Based on the almost word-for-word reproduction of language from this anonymous guest post at Abu Aardvark, I am going to venture a guess that "Back from Baghdad" is Sam Parker - the guest post offers a lengthier explanation of who the Powers that Be (PTB) and the Powers that Aren't (PTA), are. The post includes a Sunni group - the Iraqi Islamic Party, or IIP - in the PTB, a complexity that the article doesn't explore. It isn't really relevant to the story of the Qadasiya awakening, but it does throw something of a wrench in the Shiite-on-Shiite framing of the title.

Of course, anything about the war in Iraq always raises more questions than answers. But the most pressing ones, for me, are the following:

How did the PTB became the PTB given their characteristics? Back from Baghdad/Sam Parker says:

"ISCI/Da'wa and the IIP lack a real social base and enjoy a level of control at the central government level far out of proportion to their level of support. The Kurds, though they do have local support in their region (or deeply rooted authoritarian control over the populace, take your pick), are dramatically over-represented at the national level, as well as in the provinces not part of the KRG--Mosul (where they hold 30 out of 41 seats!), Kirkuk, Salah al-Din, Diyala."

I am fairly certain that the PTB became the PTB because of U.S. support, at least in part if not exclusively.

So, second, why does neither Parker nor Gordon confront the fact that the United States created this conundrum themselves? Gordon alludes to it when he quotes Gildroy here:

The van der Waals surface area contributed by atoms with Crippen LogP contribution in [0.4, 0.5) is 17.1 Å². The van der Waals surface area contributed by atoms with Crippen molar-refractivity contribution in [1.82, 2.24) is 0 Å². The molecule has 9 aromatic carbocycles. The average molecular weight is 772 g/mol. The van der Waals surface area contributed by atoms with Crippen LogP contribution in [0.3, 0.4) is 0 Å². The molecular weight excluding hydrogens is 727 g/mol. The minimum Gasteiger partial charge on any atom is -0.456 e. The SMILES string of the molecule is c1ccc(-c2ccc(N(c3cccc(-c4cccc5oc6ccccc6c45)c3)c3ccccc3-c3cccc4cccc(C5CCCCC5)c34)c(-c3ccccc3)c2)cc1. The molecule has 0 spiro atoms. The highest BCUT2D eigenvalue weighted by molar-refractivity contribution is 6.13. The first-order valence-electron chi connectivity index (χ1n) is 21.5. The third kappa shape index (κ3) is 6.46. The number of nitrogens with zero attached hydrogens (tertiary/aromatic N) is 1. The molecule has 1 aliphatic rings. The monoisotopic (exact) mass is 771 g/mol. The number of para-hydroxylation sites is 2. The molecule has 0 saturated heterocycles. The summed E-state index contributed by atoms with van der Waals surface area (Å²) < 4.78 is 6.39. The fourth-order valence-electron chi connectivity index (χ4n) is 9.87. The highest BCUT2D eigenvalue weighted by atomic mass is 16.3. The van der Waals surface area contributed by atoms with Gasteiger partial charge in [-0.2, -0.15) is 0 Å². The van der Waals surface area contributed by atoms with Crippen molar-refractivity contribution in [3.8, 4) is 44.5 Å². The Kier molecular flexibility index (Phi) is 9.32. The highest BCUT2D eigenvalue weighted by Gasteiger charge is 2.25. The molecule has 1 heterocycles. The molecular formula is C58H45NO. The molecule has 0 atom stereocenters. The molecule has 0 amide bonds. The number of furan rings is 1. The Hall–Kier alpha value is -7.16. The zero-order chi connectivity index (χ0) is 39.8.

“The system in Qadisiya was not an inclusive democracy,” Gildroy told me. “The Supreme Council controlled the governorship. The tribal movement was a way to break the incumbent parties’ monopoly on power. If our end goal is democracy, this is a pretty big deal. The southern provincial governors that I dealt with would not shake my hand. They do not believe in secular government. They do not believe in a government that is not controlled by religion. The fact that every other man will shake my hand except for the power brokers says that we are backing a very extremist regime.”

Including this quote certainly raises that question, but beyond that Gordon doesn't explore that fact explicitly. (It's possible that he thinks it's too obvious to point out).

And finally, what is the United States going to do now that they have chosen to anoint a political coalition that is characterized by its absence of popular support? They (we) seem to be charting a middle course by lobbying for the provincial elections while at the same time shoring up Maliki's legitimacy, ultimately making their support for the current coalition government a self-fulfilling prophecy. The provincial elections have been the source of much debate in the Iraqi parliament of late, and the resolution of the debate is elusive.